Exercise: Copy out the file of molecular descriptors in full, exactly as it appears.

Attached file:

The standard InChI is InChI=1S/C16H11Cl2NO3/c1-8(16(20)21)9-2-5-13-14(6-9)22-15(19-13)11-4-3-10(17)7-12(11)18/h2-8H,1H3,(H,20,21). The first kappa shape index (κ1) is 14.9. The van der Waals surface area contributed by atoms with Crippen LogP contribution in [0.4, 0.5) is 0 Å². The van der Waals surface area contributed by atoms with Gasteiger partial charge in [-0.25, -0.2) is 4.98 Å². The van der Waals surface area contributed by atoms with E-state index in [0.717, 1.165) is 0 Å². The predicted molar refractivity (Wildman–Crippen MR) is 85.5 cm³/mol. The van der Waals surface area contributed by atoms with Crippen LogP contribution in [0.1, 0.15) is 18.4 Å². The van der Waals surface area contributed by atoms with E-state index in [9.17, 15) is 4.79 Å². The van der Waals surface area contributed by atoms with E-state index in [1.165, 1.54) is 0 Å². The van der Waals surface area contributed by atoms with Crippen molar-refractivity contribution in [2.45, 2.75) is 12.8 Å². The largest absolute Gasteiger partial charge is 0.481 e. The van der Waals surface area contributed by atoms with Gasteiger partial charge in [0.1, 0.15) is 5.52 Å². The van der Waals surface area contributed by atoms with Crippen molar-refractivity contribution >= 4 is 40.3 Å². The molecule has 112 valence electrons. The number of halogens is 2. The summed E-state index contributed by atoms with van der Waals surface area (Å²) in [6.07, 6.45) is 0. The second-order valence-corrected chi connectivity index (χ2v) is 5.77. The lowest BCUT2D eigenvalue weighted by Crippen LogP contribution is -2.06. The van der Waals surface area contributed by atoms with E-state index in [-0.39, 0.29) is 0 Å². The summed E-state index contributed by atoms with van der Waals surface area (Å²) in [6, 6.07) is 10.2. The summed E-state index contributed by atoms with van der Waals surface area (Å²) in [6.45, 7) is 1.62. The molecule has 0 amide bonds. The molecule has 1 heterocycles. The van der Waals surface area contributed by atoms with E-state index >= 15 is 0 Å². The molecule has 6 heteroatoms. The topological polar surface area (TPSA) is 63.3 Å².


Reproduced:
The standard InChI is InChI=1S/C16H11Cl2NO3/c1-8(16(20)21)9-2-5-13-14(6-9)22-15(19-13)11-4-3-10(17)7-12(11)18/h2-8H,1H3,(H,20,21). The first kappa shape index (κ1) is 14.9. The van der Waals surface area contributed by atoms with Crippen LogP contribution in [0.4, 0.5) is 0 Å². The van der Waals surface area contributed by atoms with Gasteiger partial charge in [-0.25, -0.2) is 4.98 Å². The van der Waals surface area contributed by atoms with E-state index in [0.717, 1.165) is 0 Å². The predicted molar refractivity (Wildman–Crippen MR) is 85.5 cm³/mol. The van der Waals surface area contributed by atoms with Crippen LogP contribution in [0.1, 0.15) is 18.4 Å². The van der Waals surface area contributed by atoms with E-state index in [9.17, 15) is 4.79 Å². The van der Waals surface area contributed by atoms with E-state index in [1.165, 1.54) is 0 Å². The van der Waals surface area contributed by atoms with Crippen molar-refractivity contribution in [2.45, 2.75) is 12.8 Å². The largest absolute Gasteiger partial charge is 0.481 e. The van der Waals surface area contributed by atoms with Gasteiger partial charge in [0.1, 0.15) is 5.52 Å². The van der Waals surface area contributed by atoms with Crippen molar-refractivity contribution >= 4 is 40.3 Å². The molecule has 112 valence electrons. The number of halogens is 2. The summed E-state index contributed by atoms with van der Waals surface area (Å²) in [6.07, 6.45) is 0. The second-order valence-corrected chi connectivity index (χ2v) is 5.77. The lowest BCUT2D eigenvalue weighted by Crippen LogP contribution is -2.06. The van der Waals surface area contributed by atoms with E-state index in [-0.39, 0.29) is 0 Å². The summed E-state index contributed by atoms with van der Waals surface area (Å²) in [6, 6.07) is 10.2. The summed E-state index contributed by atoms with van der Waals surface area (Å²) in [6.45, 7) is 1.62. The molecule has 0 amide bonds. The molecule has 1 heterocycles. The van der Waals surface area contributed by atoms with E-state index >= 15 is 0 Å². The molecule has 6 heteroatoms. The topological polar surface area (TPSA) is 63.3 Å².